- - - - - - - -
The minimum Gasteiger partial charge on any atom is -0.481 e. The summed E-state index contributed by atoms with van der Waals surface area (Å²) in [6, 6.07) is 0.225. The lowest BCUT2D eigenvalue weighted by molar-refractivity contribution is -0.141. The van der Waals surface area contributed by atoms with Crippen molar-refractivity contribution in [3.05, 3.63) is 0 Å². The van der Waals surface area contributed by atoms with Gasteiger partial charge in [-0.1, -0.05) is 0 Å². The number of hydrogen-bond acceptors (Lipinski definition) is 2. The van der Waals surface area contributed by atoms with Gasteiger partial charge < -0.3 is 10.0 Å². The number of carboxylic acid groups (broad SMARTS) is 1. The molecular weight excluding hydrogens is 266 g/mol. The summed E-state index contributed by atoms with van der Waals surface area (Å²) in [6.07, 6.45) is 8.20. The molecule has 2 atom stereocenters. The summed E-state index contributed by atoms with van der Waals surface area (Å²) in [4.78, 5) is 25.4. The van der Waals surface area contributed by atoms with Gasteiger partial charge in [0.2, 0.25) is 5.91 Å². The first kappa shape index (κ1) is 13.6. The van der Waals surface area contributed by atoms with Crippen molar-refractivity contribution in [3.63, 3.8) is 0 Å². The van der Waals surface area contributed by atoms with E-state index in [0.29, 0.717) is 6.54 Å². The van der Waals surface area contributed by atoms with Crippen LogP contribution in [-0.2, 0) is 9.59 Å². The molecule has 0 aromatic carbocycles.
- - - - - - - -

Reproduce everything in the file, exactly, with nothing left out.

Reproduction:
The minimum Gasteiger partial charge on any atom is -0.481 e. The summed E-state index contributed by atoms with van der Waals surface area (Å²) in [6, 6.07) is 0.225. The lowest BCUT2D eigenvalue weighted by molar-refractivity contribution is -0.141. The van der Waals surface area contributed by atoms with Crippen molar-refractivity contribution in [3.05, 3.63) is 0 Å². The van der Waals surface area contributed by atoms with Gasteiger partial charge in [-0.1, -0.05) is 0 Å². The number of hydrogen-bond acceptors (Lipinski definition) is 2. The van der Waals surface area contributed by atoms with Gasteiger partial charge < -0.3 is 10.0 Å². The number of carboxylic acid groups (broad SMARTS) is 1. The molecular weight excluding hydrogens is 266 g/mol. The summed E-state index contributed by atoms with van der Waals surface area (Å²) in [6.07, 6.45) is 8.20. The molecule has 2 atom stereocenters. The summed E-state index contributed by atoms with van der Waals surface area (Å²) in [4.78, 5) is 25.4. The van der Waals surface area contributed by atoms with Gasteiger partial charge in [0.2, 0.25) is 5.91 Å². The first kappa shape index (κ1) is 13.6. The van der Waals surface area contributed by atoms with Crippen molar-refractivity contribution in [3.63, 3.8) is 0 Å². The van der Waals surface area contributed by atoms with E-state index in [0.29, 0.717) is 6.54 Å². The van der Waals surface area contributed by atoms with Crippen LogP contribution in [-0.2, 0) is 9.59 Å². The molecule has 0 aromatic carbocycles.